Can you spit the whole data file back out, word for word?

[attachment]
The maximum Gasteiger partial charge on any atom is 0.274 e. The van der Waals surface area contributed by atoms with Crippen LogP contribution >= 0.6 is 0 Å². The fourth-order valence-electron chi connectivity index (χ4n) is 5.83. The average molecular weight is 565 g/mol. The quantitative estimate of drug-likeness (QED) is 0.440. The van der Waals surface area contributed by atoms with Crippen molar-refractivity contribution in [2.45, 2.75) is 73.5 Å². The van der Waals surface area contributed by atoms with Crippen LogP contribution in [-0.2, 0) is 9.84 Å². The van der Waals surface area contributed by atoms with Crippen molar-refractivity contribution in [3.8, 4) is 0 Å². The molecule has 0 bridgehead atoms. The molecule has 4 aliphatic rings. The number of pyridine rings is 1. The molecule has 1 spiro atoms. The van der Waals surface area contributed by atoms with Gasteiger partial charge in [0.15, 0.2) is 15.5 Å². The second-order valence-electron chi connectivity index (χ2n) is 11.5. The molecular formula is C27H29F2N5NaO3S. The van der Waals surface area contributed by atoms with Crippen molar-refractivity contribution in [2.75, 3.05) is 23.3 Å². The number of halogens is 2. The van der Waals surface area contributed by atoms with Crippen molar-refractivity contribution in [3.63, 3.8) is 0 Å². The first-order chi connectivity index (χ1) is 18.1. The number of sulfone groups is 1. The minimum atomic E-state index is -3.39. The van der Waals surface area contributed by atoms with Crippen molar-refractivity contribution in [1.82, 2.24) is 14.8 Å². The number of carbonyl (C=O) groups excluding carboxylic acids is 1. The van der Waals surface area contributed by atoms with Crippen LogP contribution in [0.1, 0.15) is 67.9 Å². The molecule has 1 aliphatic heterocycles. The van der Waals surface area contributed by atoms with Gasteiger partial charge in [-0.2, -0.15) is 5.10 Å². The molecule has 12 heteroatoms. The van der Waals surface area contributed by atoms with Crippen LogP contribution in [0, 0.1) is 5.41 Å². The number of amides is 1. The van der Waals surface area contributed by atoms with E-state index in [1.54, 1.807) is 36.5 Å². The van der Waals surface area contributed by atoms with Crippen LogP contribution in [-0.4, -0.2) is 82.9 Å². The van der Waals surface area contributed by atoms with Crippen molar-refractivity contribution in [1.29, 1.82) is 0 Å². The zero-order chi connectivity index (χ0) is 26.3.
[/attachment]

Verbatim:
The maximum Gasteiger partial charge on any atom is 0.274 e. The van der Waals surface area contributed by atoms with Crippen LogP contribution >= 0.6 is 0 Å². The fourth-order valence-electron chi connectivity index (χ4n) is 5.83. The average molecular weight is 565 g/mol. The quantitative estimate of drug-likeness (QED) is 0.440. The van der Waals surface area contributed by atoms with Crippen molar-refractivity contribution in [2.45, 2.75) is 73.5 Å². The van der Waals surface area contributed by atoms with Crippen LogP contribution in [-0.2, 0) is 9.84 Å². The van der Waals surface area contributed by atoms with Crippen molar-refractivity contribution in [3.8, 4) is 0 Å². The molecule has 0 bridgehead atoms. The molecule has 4 aliphatic rings. The number of pyridine rings is 1. The molecule has 1 spiro atoms. The van der Waals surface area contributed by atoms with Gasteiger partial charge in [0.15, 0.2) is 15.5 Å². The second-order valence-electron chi connectivity index (χ2n) is 11.5. The molecular formula is C27H29F2N5NaO3S. The van der Waals surface area contributed by atoms with Crippen molar-refractivity contribution in [2.75, 3.05) is 23.3 Å². The number of halogens is 2. The van der Waals surface area contributed by atoms with Crippen molar-refractivity contribution in [3.63, 3.8) is 0 Å². The first-order chi connectivity index (χ1) is 18.1. The number of sulfone groups is 1. The minimum atomic E-state index is -3.39. The van der Waals surface area contributed by atoms with Crippen molar-refractivity contribution in [1.82, 2.24) is 14.8 Å². The number of carbonyl (C=O) groups excluding carboxylic acids is 1. The van der Waals surface area contributed by atoms with Crippen LogP contribution in [0.1, 0.15) is 67.9 Å². The molecule has 1 aliphatic heterocycles. The van der Waals surface area contributed by atoms with Gasteiger partial charge in [-0.2, -0.15) is 5.10 Å². The molecule has 12 heteroatoms. The van der Waals surface area contributed by atoms with Crippen LogP contribution in [0, 0.1) is 5.41 Å². The number of amides is 1. The van der Waals surface area contributed by atoms with E-state index in [1.54, 1.807) is 36.5 Å². The van der Waals surface area contributed by atoms with Crippen LogP contribution in [-0.4, -0.2) is 82.9 Å². The van der Waals surface area contributed by atoms with Crippen molar-refractivity contribution in [1.29, 1.82) is 0 Å². The zero-order chi connectivity index (χ0) is 26.3.